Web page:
Rather than becoming stressed over foods ( as well as your child’s sleep), it could help to simply reduce the amount or combination of foods – say, instead of giving your child grapes and strawberries for dessert after a spaghetti with tomato sauce dinner, stick to the mantra ‘all things in moderation’ and try these foods separately in smaller amounts.
Bedtime snacks can also affect sleep, either positively or negatively – for instance, high protein foods can trigger the production of dopamine, a hormone that will keep you ( or your child) aroused while a banana for instance will help boost tryptophan levels, the substance needed to make the mood stabilising (calming) chemical serotonin and this will encourage sound sleep.
The relaxing effects of a bath work at a physiological level as well as a psychological one. One of the triggers for sleep is a slight drop in core body temperature. A warm bath temporarily increases the core body temperature, then as this temperature lowers after a bath, we feel drowsy – this is why timing of the bedtime bath matters. For example, it is best to have a quiet play before your child’s bath, then dress her warmly and take her to bed, drowsy from the bath, for the remainder of her bedtime routine.
A few drops of lavender mixed with vegetable oil or milk or a baby bath product that incorporates the effects of aromatherapy can be added to the bathwater for extra soothing effects. Please be careful, though, about using bubble-bath products. While some infant and child bath products will create bubbles and only contain natural ingredients, including essential oils, read labels carefully and use all bath additives sparingly as these can cause skin and genital tract irritation that may have the very opposite effect you are aiming for – itching and sleeplessness, rather than relaxation.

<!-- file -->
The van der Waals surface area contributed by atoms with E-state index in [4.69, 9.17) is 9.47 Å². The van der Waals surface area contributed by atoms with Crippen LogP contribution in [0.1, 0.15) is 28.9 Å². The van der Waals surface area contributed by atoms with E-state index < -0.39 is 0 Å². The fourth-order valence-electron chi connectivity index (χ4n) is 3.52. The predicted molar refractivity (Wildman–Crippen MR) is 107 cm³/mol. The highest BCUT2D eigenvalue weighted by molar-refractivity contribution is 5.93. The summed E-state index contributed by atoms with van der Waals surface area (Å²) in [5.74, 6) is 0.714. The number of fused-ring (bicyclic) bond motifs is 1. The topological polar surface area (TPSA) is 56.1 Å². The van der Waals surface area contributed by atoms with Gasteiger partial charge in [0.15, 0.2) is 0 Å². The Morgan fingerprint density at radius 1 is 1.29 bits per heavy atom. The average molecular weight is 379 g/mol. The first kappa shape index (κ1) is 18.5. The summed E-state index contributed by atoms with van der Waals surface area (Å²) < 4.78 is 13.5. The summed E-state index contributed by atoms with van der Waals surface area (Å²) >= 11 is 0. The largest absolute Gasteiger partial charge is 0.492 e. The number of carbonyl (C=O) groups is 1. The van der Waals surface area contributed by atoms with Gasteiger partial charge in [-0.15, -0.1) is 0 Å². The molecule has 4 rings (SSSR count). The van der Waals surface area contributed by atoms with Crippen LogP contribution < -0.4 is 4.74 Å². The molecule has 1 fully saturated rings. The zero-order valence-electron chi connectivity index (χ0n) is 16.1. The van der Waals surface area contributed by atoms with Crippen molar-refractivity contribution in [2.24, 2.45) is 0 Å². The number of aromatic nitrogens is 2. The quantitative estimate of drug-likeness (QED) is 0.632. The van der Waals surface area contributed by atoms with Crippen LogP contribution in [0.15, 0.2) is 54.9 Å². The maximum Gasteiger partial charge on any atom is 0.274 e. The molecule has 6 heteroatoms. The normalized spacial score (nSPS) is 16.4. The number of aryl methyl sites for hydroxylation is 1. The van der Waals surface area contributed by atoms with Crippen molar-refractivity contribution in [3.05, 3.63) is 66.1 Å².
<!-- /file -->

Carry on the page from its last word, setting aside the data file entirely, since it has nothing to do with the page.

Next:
Bathing with your toddler can be a special fun and bonding time for you both, especially if she is in childcare all day or, if you prefer, you could take a shower together.
A magic touch
If you can get your wriggly toddler to keep still long enough to allow you to massage him, silent nights could be at your fingertips: research from Miami University showed that infants and toddlers who were massaged daily for one month, for fifteen minutes
prior to bedtime, fell asleep more easily by the end of the study. Massage reduces stress hormones such as cortisol and releases hormones such as oxytocin, endorphins and melatonin that make your child feel relaxed –and drowsy.
Remember to always ask your child’s permission to massage him and respect his response. This way you are teaching and reinforcing to him that his body is his own and he has a right to refuse any unwanted touching. Often, rather than a ‘formal’ massage, simply stroking your child’s forehead or rubbing his hands or back when he is lying in bed, can help him ‘wind down’ and relax.
Read me a story
Even if you love reading and are happy to read several stories at bedtime, it is good to use the same story as the ‘sleepy story’. For instance, many toddlers love listening to a combination of ‘Where is the Green Sheep?’ followed by ‘Time for Bed’ ( both by Mem Fox). As you read to your child, the calming effects of reading together are increased if you cuddle as you read – while a story will help engage the frontal lobe of your child’s brain and this will inhibit motor impulses, body contact during cuddles will encourage your child to release sleep inducing hormones. Also, dim lighting such as that from a bedside lamp (not with a bright overhead light) will stimulate melatonin, the sleep inducing hormone.
Pinky McKay is an IBCLC lactation consultant, mum of five and bestselling author of Toddler Tactics and Sleeping Like a Baby (this covers birth to 3 years) . See Pinky’s books and recording packages plus interviews with early childhood professionals about aspects of toddler development and behaviour here.